Tuesday, February 9, 2016

Infidelity: Why I tell on cheaters.

You found out that you have been a participant in infidelity.

Do you speak up or back off?

Before I dive into this tricky situation, I want kiss the ass of my favorite podcast host, LGBT activist, and sex columnist, Dan Savage.  I'm bringing him up because, based on what I've read and listened to, this is typically the only topic we differ in opinion on. 

I'm a regular listener of the Savage Lovecast and I recommend it to anybody with sex or relationship questions. Dan and I have met a couple times: once when I was chucking my book at Aziz Ansari  and again when I cornered him after interviewing Roberta Kaplan so I could give him a copy of Just Another Number. 

All Dan knows of me is my hungry new author, my guerrilla marketing tactics and my clumsy, fangirl nervousness in meeting one of the  few role models I've had.  Dan is a wise, articulate, witty, and boldly unapologetic journalist whose work promotes equality, diversity, fair, humane, and compassionate treatment, as well as free, ethical, consensual love and sexuality. His podcast has taught me so much about organized my thoughts and emotions and handling my relationships. I have felt myself mature into a better person since discovering him a year ago.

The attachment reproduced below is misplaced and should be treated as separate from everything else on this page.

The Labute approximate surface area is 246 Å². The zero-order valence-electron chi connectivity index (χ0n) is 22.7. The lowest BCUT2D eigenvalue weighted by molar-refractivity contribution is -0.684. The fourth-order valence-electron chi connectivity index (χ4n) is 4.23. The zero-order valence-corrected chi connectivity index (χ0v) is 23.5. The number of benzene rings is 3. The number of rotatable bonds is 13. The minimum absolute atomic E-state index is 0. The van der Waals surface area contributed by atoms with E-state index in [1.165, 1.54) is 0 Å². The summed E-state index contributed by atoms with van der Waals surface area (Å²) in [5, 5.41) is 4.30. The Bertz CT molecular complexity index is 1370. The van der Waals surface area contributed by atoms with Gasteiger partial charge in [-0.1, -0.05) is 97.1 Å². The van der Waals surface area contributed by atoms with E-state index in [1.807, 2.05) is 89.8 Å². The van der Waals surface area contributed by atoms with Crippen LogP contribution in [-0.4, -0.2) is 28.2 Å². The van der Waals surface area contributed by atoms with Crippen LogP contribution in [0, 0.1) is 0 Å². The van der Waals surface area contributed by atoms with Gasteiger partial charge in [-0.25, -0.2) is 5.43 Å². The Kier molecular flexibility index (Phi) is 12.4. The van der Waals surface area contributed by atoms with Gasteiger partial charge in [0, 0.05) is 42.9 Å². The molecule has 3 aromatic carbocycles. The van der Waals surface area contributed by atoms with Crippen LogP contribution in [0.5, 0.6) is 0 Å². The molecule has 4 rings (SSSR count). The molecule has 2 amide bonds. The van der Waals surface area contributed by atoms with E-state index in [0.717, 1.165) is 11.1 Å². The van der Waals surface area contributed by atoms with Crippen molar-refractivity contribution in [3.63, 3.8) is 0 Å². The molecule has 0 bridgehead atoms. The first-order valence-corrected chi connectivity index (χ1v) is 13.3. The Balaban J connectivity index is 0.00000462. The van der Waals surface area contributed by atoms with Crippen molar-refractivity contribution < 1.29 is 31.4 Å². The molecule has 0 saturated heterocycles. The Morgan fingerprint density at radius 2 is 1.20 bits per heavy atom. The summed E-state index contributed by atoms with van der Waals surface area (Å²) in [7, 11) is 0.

As the feminist offspring of the patriarchal south, Dan is the cool gay uncle I desperately wish I had growing up. He recognizes the entitlement, invasions, and sexual assault that women have been brainwashed to normalize and shrug off and encourages women to stand up for themselves. 

About two months ago, I was sexually assaulted. And about a month ago, unbeknownst to Dan, I was one of his callers. I had just found out that my assaulter had been released the day after his arrest with a slap-on-the-wrist harassment Misdemeanor. I was in this angry, helpless, frantic state. Reaching out to him was a comforting impulse.

To my surprise, I heard my voice on the next episode. Dan's advice was for me to contact the media- to bring the corruption of our justice system towards sexual predators to light. This had been my instinct, but his encouragement was my trigger. I contacted the local news and wrote an intense article about the incident, using my writing skills to personalize my story and guide readers through my journey. Despite the bit of slut shaming, victim blaming backlash, airing the truth was cathartic and empowering. I am now pressing charges and intend to file a lawsuit after trial. The publicity also connected me with other victims, many of which will be joining with me to bring attention to the frightening frequency of unpunished sexual abuse. Although I cannot speak for him, I believe his point was that there is power in publicity. This means that keeping corruption private is a detrimental enabler.